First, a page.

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Old 17-04-2012, 22:15   #1099
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Re: Trimaran - Especially Searunner - Owners

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Originally Posted by bobconnie View Post
Connie and I had our son look at that 40 ftr in WA. real nice set up boat! nice shape ! just to far for us to have the time to get her out to Louisiana, and thats to bad ! cus it's the best tri around that we have heard about !! to bad it's not in FL cus we would buy it in a flash !! just sayin, we don't have anything to do with this boat and don't know the owner!
Ahh, now you've done it. I was all settled in on a 34 as being enough boat. But the maintenance requirements for the 40 do look daunting.
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Old 17-04-2012, 23:33   #1100
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Re: Trimaran - Especially Searunner - Owners

If you charter a bigger boat for those 6 person cruises a much smaller boat might be enough.
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Old 18-04-2012, 06:52   #1101
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Re: Trimaran - Especially Searunner - Owners

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Originally Posted by Cavalier MK2 View Post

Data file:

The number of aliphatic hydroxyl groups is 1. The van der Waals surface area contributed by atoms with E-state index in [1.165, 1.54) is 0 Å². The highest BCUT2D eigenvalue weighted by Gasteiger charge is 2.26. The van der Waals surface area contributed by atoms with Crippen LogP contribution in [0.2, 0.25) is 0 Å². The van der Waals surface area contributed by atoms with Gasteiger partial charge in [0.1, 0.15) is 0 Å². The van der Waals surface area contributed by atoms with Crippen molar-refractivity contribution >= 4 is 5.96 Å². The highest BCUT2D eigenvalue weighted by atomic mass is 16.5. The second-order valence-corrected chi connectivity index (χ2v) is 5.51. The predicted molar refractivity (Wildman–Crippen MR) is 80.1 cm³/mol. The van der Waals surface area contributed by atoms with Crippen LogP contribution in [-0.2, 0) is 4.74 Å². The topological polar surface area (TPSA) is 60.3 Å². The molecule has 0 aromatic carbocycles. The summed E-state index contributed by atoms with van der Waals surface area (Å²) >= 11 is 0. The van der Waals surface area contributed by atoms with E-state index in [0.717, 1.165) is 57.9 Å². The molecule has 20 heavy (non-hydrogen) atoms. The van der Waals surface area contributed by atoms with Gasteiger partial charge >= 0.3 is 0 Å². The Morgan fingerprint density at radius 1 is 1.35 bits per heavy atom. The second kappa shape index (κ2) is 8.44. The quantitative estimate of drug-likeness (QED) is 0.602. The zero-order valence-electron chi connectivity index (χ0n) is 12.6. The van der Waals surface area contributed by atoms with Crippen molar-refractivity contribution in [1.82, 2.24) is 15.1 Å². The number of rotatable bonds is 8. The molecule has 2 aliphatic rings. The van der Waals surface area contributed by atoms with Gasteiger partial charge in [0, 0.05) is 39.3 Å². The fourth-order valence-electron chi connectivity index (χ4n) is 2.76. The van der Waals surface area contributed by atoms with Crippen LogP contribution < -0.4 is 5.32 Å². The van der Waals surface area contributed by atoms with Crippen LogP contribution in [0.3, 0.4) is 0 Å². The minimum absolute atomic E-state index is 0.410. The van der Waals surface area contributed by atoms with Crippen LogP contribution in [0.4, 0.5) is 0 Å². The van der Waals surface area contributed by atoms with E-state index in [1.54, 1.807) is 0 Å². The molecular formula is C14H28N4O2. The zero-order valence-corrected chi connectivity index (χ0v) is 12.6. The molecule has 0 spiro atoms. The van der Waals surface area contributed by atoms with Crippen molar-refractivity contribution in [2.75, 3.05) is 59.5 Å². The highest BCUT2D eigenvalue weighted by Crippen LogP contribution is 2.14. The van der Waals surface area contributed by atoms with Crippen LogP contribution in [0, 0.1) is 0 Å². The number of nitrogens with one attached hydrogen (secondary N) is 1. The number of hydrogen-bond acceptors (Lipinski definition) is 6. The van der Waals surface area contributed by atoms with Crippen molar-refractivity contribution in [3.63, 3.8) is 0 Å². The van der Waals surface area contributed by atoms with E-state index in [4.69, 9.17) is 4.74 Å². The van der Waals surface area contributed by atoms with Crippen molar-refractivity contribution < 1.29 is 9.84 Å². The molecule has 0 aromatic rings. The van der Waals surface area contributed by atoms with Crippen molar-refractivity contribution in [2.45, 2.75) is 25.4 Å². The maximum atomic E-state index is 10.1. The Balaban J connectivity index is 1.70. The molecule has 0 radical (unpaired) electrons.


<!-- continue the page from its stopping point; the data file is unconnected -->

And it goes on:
If you charter a bigger boat for those 6 person cruises a much smaller boat might be enough.
We've looked at that - having a 2nd tagalong, all those sorts of things - but I think the 34 - while cramped at times might do just fine. The stern castle can be a berth, right? The head is a bit small, as would be the tanks...
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Old 18-04-2012, 06:56   #1102
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Re: Trimaran - Especially Searunner - Owners

I always like what Thomas Firth Jones said about living aboard a multihull, "Get the largest you can afford and handle".
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Old 18-04-2012, 06:58   #1103
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Re: Trimaran - Especially Searunner - Owners

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I always like what Thomas Firth Jones said about living aboard a multihull, "Get the largest you can afford and handle".
You guys are killing me!

I think there's a corollary: "Get the one that makes the wife and kids happy, cause Dad will be happy just being on the water."
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Old 18-04-2012, 10:44   #1104
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Re: Trimaran - Especially Searunner - Owners

Here's the real issue with "2 foot-itis" if I look at what I can "afford" there's this terribly sweet tri, Tevake, for sale. Not a sea runner, but take a look. The question is, would I use a boat this capable?

CRUISING TRIMARAN - TEVAKE FOR SALE - VIRTUAL TOUR